How to fix county government?
January 23, 2013 —
The frayed relationship between Sullivan County Manager David Fanslau and the majority of county legislators has been on display in public in recent weeks, as press conferences and news reports made clear that a majority of legislators are working to terminate his employment.
Swept along with the dissatisfaction of some legislators with their manager has also come a proposal from Legislator Jonathan Rouis to switch to a different form of county management. We at The River Reporter wonder if changing the form of county government from a legislature that appoints a county manager to one having an elected county executive is really necessary, or if the current unhappiness in the government center is just a matter of personalities and power. If the latter, we recommend that when the heat of the moment subsides, cooler consideration should be given before institutionalizing a new political office in the courthouse.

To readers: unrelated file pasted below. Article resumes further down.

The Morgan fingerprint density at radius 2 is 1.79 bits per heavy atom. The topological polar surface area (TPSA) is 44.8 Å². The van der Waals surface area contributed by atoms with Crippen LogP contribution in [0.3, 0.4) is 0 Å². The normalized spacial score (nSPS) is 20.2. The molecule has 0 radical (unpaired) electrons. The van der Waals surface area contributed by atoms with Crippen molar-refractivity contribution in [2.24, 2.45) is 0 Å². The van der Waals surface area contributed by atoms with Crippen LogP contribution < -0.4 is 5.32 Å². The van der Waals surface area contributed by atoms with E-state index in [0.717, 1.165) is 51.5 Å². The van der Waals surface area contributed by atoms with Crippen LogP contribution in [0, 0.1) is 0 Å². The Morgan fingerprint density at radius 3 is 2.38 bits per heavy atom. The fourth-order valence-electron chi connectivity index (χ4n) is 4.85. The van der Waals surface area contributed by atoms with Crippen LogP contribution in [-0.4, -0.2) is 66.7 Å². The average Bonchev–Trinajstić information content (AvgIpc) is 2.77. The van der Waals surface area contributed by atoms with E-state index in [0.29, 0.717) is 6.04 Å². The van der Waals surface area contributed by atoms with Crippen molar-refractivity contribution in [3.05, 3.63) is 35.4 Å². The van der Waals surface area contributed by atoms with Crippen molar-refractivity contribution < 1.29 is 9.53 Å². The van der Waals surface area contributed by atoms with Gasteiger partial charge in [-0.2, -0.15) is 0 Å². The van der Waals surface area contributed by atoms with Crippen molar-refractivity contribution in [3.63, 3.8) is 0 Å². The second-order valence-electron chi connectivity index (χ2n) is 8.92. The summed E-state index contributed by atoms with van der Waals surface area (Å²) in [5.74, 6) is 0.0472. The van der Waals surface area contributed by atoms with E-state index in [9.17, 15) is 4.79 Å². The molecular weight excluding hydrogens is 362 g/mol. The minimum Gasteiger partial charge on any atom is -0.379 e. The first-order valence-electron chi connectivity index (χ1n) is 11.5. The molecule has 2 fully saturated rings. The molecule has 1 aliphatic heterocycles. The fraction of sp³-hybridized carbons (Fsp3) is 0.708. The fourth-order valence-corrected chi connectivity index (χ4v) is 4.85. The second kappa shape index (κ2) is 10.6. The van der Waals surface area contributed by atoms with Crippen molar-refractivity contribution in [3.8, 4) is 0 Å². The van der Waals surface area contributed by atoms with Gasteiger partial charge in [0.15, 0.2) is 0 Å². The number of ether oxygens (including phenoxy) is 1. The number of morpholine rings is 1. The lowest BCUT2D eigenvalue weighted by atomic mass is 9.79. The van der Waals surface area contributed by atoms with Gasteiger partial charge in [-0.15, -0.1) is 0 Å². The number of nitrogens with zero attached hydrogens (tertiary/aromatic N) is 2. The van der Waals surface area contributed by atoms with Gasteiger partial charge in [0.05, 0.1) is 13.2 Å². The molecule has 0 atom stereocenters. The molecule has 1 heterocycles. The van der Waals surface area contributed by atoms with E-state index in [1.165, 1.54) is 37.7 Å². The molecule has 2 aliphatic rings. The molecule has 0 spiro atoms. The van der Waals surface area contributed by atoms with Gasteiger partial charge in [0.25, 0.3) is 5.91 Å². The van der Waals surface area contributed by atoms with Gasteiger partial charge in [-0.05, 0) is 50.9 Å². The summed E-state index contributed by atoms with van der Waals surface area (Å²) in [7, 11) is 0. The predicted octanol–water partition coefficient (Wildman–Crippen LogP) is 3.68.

It’s not surprising that the legislature sees the need for change. In the past 25 years, all county governments in New York State (NYS) have faced increasingly complex operations, and there’s been a strong trend toward counties exploring different ways of doing things. This includes both investigating new management alternatives and other changes in operations. During these economically challenging times, counties with fewer and fewer resources are still being pressured to deliver the same (or even increased) services.
Currently 31 NYS counties have a manager or an administrator form of government. Seventeen have elected county executives, with Montgomery County set to become the 18th in 2014. In nine counties, the chairman of the county legislative body serves as administrator.